Ten months in, there are more than 8 million confirmed cases of Covid-19 in the U.S. and over 40 million cases worldwide, adding new urgency to the search for a vaccine. But as the pandemic continues to rage unabated, structural weaknesses in how we research, develop, and distribute medicines have come into sharp relief, raising questions about who will be able to access an eventual vaccine. Priti Krishtel, co-founder of I-MAK, sat down with Ashoka to discuss myths and reality in America’s quest for immunity.
Ashoka: What can we expect when a vaccine finally goes to market?
Priti Krishtel: The reality is that a vaccine is no silver bullet. Some people are going to get it first and some people aren’t going to get it at all. We’ve seen that play out with personal protective equipment, with ventilators, with testing. Professional basketball players were getting routinely tested before the rest of us could access a single test.
We need to shift away from the idea that vaccines are a quick fix. The problem we’re facing isn’t finding a vaccine for Covid. It’s building a system that allows us to respond effectively not just to this pandemic, but to the next one and the next one. If we address the drivers of lack of access — things like high drug prices and inequities in the medicines system — then we can ensure that treatments for cancer, diabetes, and a whole host of other diseases are accessible to people who need them.
Ashoka: American taxpayers have invested over $12 billion of public funding for vaccine development. Why doesn’t that guarantee access?
Krishtel: In my mind, public funding of vaccine research creates a social contract. If taxpayers subsidize all or a substantial part of the research for a vaccine, then it should be broadly accessible. You can’t just use that publicly funded knowledge to fill your coffers. The problem is, we see the government deploying huge amounts of cash to fund vaccine development without any commitments around access and affordability. There’s not a venture capitalist alive who would do that.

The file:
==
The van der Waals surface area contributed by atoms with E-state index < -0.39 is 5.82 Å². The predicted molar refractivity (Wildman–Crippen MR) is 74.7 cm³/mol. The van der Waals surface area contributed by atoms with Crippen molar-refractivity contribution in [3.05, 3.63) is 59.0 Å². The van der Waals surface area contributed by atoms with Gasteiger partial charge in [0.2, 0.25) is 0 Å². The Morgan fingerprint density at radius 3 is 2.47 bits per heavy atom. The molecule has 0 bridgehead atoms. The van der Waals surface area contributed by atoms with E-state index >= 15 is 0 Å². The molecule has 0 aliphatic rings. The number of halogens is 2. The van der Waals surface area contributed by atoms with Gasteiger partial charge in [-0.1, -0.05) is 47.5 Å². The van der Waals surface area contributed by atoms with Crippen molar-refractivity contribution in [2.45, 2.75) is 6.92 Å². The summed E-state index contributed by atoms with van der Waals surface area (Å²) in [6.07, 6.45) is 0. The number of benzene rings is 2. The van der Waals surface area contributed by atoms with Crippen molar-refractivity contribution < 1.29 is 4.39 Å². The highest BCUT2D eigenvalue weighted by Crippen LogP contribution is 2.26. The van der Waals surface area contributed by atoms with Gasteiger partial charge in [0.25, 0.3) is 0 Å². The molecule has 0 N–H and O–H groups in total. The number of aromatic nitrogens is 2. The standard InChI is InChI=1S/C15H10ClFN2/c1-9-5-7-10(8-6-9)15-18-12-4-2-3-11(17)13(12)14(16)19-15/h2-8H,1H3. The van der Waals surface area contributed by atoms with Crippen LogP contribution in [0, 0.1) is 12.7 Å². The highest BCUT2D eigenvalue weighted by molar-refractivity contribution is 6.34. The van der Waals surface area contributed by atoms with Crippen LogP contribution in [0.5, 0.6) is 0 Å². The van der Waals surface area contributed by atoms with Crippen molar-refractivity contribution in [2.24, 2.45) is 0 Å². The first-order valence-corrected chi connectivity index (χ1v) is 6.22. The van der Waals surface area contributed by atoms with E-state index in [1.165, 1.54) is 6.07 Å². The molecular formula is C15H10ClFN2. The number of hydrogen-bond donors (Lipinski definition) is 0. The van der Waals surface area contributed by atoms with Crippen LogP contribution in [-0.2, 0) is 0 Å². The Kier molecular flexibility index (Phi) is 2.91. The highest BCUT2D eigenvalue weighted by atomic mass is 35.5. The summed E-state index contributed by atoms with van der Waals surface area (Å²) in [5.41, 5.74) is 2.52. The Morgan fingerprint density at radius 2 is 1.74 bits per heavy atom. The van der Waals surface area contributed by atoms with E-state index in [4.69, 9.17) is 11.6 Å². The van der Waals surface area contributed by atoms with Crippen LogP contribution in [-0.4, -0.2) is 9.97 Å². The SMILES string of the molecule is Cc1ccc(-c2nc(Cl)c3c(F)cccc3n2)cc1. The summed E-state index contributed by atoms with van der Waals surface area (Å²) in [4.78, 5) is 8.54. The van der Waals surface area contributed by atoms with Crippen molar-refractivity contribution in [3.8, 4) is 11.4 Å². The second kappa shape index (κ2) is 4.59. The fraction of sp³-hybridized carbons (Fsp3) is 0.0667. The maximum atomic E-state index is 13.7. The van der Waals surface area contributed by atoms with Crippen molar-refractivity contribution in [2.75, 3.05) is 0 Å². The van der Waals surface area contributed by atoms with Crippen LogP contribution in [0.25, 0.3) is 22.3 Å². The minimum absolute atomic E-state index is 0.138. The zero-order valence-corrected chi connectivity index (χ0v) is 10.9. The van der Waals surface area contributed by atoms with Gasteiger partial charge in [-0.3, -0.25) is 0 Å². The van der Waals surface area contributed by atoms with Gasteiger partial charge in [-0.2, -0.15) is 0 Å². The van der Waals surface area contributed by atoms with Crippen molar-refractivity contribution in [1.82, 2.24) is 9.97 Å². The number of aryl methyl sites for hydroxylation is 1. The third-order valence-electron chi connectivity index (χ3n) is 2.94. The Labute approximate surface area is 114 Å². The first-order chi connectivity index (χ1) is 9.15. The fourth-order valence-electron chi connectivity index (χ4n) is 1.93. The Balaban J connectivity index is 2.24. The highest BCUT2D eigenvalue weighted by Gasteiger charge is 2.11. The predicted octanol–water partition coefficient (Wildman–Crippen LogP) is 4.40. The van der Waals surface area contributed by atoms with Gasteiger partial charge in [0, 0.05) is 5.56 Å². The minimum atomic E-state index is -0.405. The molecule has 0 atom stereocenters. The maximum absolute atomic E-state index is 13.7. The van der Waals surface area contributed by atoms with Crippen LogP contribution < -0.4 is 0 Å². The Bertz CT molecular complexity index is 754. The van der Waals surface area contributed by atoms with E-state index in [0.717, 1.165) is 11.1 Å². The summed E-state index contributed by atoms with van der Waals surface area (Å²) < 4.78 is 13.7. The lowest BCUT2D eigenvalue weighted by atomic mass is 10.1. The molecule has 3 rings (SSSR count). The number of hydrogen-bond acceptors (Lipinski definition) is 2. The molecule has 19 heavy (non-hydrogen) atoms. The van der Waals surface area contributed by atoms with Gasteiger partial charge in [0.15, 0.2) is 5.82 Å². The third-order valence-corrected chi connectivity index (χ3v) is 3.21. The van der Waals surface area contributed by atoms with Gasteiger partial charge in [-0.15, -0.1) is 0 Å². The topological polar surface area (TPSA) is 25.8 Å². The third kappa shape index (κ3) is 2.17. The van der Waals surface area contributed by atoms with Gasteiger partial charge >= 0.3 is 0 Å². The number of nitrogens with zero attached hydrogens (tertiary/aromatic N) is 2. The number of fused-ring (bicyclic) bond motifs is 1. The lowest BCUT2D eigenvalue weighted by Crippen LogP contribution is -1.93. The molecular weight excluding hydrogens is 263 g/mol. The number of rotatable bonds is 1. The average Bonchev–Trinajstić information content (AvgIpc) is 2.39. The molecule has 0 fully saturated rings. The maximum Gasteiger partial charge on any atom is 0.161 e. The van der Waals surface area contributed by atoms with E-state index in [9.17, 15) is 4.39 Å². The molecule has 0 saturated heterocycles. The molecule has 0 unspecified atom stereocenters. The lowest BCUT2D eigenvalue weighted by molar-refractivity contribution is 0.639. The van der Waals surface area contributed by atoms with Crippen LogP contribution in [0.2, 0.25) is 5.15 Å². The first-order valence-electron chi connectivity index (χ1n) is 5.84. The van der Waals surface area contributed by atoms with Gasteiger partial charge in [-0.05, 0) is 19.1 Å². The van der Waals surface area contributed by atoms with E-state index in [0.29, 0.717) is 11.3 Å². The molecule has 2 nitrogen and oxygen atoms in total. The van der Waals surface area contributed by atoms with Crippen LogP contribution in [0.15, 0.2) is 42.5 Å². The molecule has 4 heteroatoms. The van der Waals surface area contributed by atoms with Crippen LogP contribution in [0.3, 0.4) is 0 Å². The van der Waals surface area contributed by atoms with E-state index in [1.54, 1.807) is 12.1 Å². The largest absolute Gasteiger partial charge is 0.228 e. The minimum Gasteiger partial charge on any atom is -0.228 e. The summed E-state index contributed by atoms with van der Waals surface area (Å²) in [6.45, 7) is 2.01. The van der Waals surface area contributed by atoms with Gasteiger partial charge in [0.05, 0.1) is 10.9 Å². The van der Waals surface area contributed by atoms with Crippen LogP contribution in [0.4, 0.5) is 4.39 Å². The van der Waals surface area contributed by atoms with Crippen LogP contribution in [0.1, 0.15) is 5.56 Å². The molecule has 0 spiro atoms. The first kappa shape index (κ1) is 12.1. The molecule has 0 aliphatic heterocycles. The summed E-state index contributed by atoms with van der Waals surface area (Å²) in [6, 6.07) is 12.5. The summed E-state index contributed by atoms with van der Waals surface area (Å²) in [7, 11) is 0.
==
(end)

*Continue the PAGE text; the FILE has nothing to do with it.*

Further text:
Take, for example, the company Moderna. It has promised not to enforce patents on its vaccine during the pandemic, but it’s not clear what that actually means for access. For example, it appears that Moderna will not share its technology to accelerate scale-up. The company has also said that it won’t enforce its patents during the pandemic period — but will Moderna be the one determining when the pandemic is over? It’s crazy to me that we continue to rely on the benevolence of individual drugmakers to ensure people have access to life-saving medicines.
Ashoka: In a pandemic, we’re only as safe as the people around us. Yet we are seeing rising “vaccine nationalism.” What are the implications of that?
Krishtel: We’re being told that there’s only so much vaccine to go around and that supplies will need to be rationed. But that scarcity is a choice. It’s a result of a system that incentivizes drugmakers to lock up knowledge instead of sharing it and mobilizing the full weight of our global manufacturing capacity. It’s like sending one life boat to rescue an entire cruise ship.
To make matters worse, we’re seeing countries signing private agreements with drugmakers to get as much for themselves as possible. It is really disappointing to see that so many of the steps we’ve taken over the last few decades to build partnerships and encourage global cooperation are being eroded right now. The result is that poor countries will be at the mercy of rich ones and unlikely to get the vaccine for years. That’s not only morally horrifying, but it’s also bad public health. A recent study found that we could cut the number of Covid deaths in half if we took a more collaborative approach.
Ashoka: Even before Covid-19, America was facing an unprecedented drug pricing crisis. What is driving it?
Krishtel: Our focus for the last two decades has been on the patent system because patents are a root source of the pharmaceutical industry’s power to set prices. In theory, a patent expires after 20 years. After that, other drugmakers can enter the market and competition brings prices down. But companies now regularly file dozens or even hundreds of patents on a single drug to extend their monopolies for as long as possible.
In 2018, we investigated the 12 best selling drugs in America. We found that, on average, there were 125 patent applications being filed per drug and many of them were granted. Drugmakers were able to extend their monopoly from 20 to nearly 40 years, during which time they could set prices at whim.